I readily admit that I have not been perfect in my goal of gentle discipline. I have screamed at, threatened, and come very close to hitting my children on more than one occasion, but these behaviors have never found a permanent place in my parenting toolbox.

I will never forget the one time I did totally lose it and hit one of my children. It happened when my daughter was about three years old and had decided she would no longer wear clothing. At all. Ever.

We were late for some event and I had gotten her completely dressed, but when I went to scoop her up and dash out the door, she was stripped back down to her underwear. At this point, I snapped and smacked her on her rear end. Except I missed her very small bottom and my hand instead landed on her lower back, where it left a red, hand-shaped mark.

She stared at me in horror, having never been struck in her life. I stared back in equal horror. Then she said to me in a small, quavering voice I will never forget, “Mama, why did you hit me?” I burst into tears and held her and rocked her and assured her that I was very, very sorry and that she could trust me to never hit her again. I told her that it was never okay for anyone to strike her.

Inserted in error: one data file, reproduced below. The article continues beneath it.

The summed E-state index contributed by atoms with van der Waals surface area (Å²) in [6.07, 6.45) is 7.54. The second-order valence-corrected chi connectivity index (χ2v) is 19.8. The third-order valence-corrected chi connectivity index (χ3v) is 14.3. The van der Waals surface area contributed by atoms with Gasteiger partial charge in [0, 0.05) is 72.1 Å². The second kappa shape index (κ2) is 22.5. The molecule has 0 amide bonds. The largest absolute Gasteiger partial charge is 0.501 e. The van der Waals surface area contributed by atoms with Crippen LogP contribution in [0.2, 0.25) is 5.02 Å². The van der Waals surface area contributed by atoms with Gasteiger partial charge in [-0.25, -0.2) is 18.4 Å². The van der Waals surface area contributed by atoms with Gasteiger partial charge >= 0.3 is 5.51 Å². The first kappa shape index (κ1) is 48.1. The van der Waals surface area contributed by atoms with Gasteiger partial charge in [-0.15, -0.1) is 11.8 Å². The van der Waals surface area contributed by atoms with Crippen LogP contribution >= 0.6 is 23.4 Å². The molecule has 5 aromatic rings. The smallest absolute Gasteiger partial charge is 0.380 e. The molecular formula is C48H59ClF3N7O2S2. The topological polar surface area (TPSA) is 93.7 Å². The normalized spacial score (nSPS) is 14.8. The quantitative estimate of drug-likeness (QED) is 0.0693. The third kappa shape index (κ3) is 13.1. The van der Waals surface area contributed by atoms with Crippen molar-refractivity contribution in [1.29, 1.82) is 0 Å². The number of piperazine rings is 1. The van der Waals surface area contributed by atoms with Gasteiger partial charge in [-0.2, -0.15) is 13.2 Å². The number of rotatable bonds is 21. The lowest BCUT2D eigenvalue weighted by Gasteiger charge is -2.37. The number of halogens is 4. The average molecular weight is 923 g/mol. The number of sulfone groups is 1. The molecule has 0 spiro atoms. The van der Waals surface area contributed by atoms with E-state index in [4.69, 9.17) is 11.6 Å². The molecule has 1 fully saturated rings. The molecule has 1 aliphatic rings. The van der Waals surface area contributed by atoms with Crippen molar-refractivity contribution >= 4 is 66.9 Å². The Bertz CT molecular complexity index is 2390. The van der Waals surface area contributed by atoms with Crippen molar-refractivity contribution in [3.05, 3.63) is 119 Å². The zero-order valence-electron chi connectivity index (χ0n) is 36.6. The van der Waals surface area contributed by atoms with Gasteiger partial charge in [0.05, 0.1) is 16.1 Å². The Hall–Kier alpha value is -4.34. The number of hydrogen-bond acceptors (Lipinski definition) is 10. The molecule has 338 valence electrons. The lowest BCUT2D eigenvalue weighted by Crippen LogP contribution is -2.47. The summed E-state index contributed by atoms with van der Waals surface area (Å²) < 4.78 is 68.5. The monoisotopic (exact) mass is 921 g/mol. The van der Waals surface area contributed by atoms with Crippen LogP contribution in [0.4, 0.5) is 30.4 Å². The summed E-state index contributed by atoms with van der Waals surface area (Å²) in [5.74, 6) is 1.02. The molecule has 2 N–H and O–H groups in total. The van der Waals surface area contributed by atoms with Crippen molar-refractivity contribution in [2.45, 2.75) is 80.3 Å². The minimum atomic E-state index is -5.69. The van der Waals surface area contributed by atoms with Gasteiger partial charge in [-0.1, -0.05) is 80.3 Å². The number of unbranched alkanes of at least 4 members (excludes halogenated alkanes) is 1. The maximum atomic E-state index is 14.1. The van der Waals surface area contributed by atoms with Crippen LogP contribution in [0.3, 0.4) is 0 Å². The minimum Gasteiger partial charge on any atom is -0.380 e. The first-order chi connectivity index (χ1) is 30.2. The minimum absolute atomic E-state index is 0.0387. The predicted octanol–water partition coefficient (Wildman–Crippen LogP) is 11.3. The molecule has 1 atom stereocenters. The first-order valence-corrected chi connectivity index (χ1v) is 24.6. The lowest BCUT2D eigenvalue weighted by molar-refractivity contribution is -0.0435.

That night, as I tried to fall asleep, I couldn’t get the incident out of my mind. I realized that I certainly did not want my daughter to grow up believing that sometimes, under the “right” circumstances, she deserved to be hit by the people she loves. I reaffirmed my vow to myself that I would raise my children without violence.

Despite several near-misses over the years – times when I have had to leave the room, scream into a pillow, or take deep breaths and count to ten to avoid lashing out at my children – it’s a vow I have managed to keep. And wonder of wonder, it’s working.

My children are polite, well-behaved (most of the time), thoughtful people. The proof, as they say, is in the pudding, and when people compliment me on the kids’ behavior, I always make a point to say that I don’t spank them. And on the days when one of them is making me feel like sticking my head in the oven, I find that it helps for me to vent to friends who have children even older than mine – parents who also avoid physical punishment - so these mothers and fathers can remind me how well their kids have turned out …without spankings or other harsh disciplinary methods.